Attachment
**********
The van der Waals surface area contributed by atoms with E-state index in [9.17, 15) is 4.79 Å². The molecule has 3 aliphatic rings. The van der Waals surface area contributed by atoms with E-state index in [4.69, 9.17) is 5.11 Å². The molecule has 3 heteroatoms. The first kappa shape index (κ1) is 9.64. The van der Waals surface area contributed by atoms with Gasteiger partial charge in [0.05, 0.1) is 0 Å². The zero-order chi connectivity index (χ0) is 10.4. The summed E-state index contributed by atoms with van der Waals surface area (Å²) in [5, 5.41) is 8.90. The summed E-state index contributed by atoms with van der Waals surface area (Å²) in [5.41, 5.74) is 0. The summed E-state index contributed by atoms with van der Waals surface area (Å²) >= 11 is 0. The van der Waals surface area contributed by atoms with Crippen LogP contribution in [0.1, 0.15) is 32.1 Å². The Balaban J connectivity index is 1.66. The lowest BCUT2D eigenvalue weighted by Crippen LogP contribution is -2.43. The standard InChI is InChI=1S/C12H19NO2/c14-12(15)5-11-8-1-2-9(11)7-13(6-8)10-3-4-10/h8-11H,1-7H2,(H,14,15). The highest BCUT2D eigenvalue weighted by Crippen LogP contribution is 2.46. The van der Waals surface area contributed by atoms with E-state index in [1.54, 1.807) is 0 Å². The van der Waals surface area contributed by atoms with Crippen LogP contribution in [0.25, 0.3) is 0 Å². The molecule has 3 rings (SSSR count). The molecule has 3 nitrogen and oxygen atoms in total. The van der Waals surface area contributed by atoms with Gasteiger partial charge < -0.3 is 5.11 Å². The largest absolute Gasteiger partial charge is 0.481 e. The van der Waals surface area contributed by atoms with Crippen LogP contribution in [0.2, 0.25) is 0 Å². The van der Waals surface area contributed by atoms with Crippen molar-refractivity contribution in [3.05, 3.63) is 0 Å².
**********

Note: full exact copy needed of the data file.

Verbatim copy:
The van der Waals surface area contributed by atoms with E-state index in [9.17, 15) is 4.79 Å². The molecule has 3 aliphatic rings. The van der Waals surface area contributed by atoms with E-state index in [4.69, 9.17) is 5.11 Å². The molecule has 3 heteroatoms. The first kappa shape index (κ1) is 9.64. The van der Waals surface area contributed by atoms with Gasteiger partial charge in [0.05, 0.1) is 0 Å². The zero-order chi connectivity index (χ0) is 10.4. The summed E-state index contributed by atoms with van der Waals surface area (Å²) in [5, 5.41) is 8.90. The summed E-state index contributed by atoms with van der Waals surface area (Å²) in [5.41, 5.74) is 0. The summed E-state index contributed by atoms with van der Waals surface area (Å²) >= 11 is 0. The van der Waals surface area contributed by atoms with Crippen LogP contribution in [0.1, 0.15) is 32.1 Å². The Balaban J connectivity index is 1.66. The lowest BCUT2D eigenvalue weighted by Crippen LogP contribution is -2.43. The standard InChI is InChI=1S/C12H19NO2/c14-12(15)5-11-8-1-2-9(11)7-13(6-8)10-3-4-10/h8-11H,1-7H2,(H,14,15). The highest BCUT2D eigenvalue weighted by Crippen LogP contribution is 2.46. The van der Waals surface area contributed by atoms with E-state index in [1.54, 1.807) is 0 Å². The van der Waals surface area contributed by atoms with Crippen LogP contribution in [0.25, 0.3) is 0 Å². The molecule has 3 rings (SSSR count). The molecule has 3 nitrogen and oxygen atoms in total. The van der Waals surface area contributed by atoms with Gasteiger partial charge < -0.3 is 5.11 Å². The largest absolute Gasteiger partial charge is 0.481 e. The van der Waals surface area contributed by atoms with Crippen LogP contribution in [0.2, 0.25) is 0 Å². The van der Waals surface area contributed by atoms with Crippen molar-refractivity contribution in [3.05, 3.63) is 0 Å².